Ariel: The Time-Bomb Goes Off

This week-end, the so-called settlements moratorium runs out, and the talks face--so the argument goes--their first moment of truth. Today, at the UN, President Obama called on Israel to extend the moratorium and, pushing on an open door, is rallying international opinion, the Quartet, etc., to this position. His fear, clearly, is that Abbas will walk out of the room. Netanyahu's fear is that Leiberman and/or Shas will walk out of a different room; and so his US Ambassador is trying to rally organized American Jews to prepare for the prospect of "pressure."

I don't mean to underestimate the importance of this moment. The issue of settlements has become symbolic of whether or not Netanyahu, bowing to American diplomacy, and the looming threat of economic isolation, will be prepared to move from the status quo. Nor should anyone doubt that the status quo works in favor of the settlers and their supporters, freeze or no freeze. But as I have said in this blog before, the issue itself, at least as it is posed most commonly, is overblown and even a little misleading.

THE REAL QUESTION is whether Abbas and Netanyahu can quickly get to an agreement in principle on a new border, since various negotiations over the past 10 years have gotten everyone used to the idea that the major settlement blocs around Jerusalem and Gush Etzion will be incorporated into Israel; and that a future Palestinian state will be compensated, one-for-one, with territory that is now part of Israel.

Moreover, we are talking about two city-states that are--I know I have said this often, but we can't hear it enough--about the size of greater Los Angeles: one business ecosystem, commercial relations built on networks and knowledge, not agriculture; and urban planning that will be building up, not out. (Read what Salaam Fayyad says about this at this year's Clinton forum.) This means that once we finally get to a border, nobody will much care where it is. It will have importance in determining where you vote; it will have little importance in determining how you live.

The big a stumbling block, however, is the town of Ariel. Unlike the various settlements scattered across what Greater Israel types like to call Samaria, this is a town of about 15,000 people, and Israeli leaders have simply not prepared the Israeli public for its evacuation. Even the handing over of the neighborhoods of East Jerusalem to a Palestinian state poses less of a problem. When I spoke with former Prime Minister Olmert about where his own talks with Abbas broke down in 2007, he confirmed that the issue of Jerusalem could be resolved with various formulas for internationalizing the Holy Basin, but that "no Israeli Prime Minister could return Ariel."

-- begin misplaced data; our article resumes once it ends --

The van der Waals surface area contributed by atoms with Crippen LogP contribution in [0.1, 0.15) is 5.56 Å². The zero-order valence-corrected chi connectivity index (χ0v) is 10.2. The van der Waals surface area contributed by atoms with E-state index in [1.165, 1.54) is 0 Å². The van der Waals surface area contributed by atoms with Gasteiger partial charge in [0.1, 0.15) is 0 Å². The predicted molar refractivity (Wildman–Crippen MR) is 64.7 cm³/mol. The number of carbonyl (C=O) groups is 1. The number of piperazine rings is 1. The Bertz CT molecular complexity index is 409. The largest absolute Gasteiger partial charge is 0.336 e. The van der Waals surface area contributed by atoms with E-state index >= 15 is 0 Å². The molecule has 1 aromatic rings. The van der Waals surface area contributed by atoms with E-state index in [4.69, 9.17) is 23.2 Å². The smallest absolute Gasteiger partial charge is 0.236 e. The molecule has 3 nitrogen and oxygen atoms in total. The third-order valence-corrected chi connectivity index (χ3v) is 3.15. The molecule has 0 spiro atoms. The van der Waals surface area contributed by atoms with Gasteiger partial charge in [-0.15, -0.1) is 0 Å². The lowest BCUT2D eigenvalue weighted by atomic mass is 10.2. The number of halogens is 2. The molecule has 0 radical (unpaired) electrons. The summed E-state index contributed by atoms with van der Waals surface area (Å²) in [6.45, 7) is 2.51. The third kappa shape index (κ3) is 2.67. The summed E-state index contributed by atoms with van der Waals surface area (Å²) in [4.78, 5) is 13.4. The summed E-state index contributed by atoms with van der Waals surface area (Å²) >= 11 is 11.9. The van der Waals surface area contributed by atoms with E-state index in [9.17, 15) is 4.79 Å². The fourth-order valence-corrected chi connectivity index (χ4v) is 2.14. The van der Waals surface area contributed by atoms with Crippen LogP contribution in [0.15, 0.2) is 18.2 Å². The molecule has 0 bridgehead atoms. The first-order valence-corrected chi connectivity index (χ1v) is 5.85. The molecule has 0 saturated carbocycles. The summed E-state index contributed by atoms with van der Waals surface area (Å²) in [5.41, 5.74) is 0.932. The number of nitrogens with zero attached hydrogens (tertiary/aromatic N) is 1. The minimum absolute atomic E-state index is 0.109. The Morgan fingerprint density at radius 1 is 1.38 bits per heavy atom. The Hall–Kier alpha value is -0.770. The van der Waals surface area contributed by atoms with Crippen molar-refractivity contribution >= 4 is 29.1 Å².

The Palestinians, for their part, could never be expected to live with it. The problem is not just territorial contiguity. Ariel is a serious potential disruption of the kind of urban planning people like Fayyad would have to undertake to resettle hundreds of thousands of refugees and build infrastructure (rail, telecom, water, etc.) for a future economy. The Israeli government would expect to send forces to Ariel to protect its residents, say, from the periodic attacks that would surely come from radicals who are not reconciled to peace. This means that the territory from Israel to Ariel, like the current Area C, could not be consolidated under the control of Palestinian police. Indeed, this isolated town disrupts the only transportation corridor Palestine has from Jenin and Nablus to Ramallah.

Make no mistake, nothing particularly exotic is going on behind closed doors. The positioning, on the Israeli side, is political: Netanyahu's ideological blinkers, which may or may not be falling away; or the fear of inflaming settlers who simply don't want to be moved; or the grotesque but common strategic assumption that, if Israel can get Palestinians to swallow a certain unfairness, this means that regional "deterrence" is working.

In any case, we're going to be hearing more and more about Ariel over the next several months, and wondering where the poor benighted town came from. Just remember, this is an ectopic pregnancy of a town, with no commercial hinterland or proximate cultural neighbors, the ultimate hubris of Ariel Sharon, who expanded it greatly by dumping a few thousand Russian immigrants here straight from the airport--a town with a "university" whose accreditation most Israeli academics question, and a large performing arts center where hundreds of Israeli artists refuse to perform. Still, ectopic pregnancies can be fatal when they are not dealt with early.

I suggest you acquaint yourself with Ariel, and all the facts on the ground in the Palestinian West Bank, by means of this marvelous app just released by Peace Now. Start by looking at Ariel, its size and location as compared to other settlements, and in relation to the rest of Palestine. Breathe deeply, zoom in, then look again.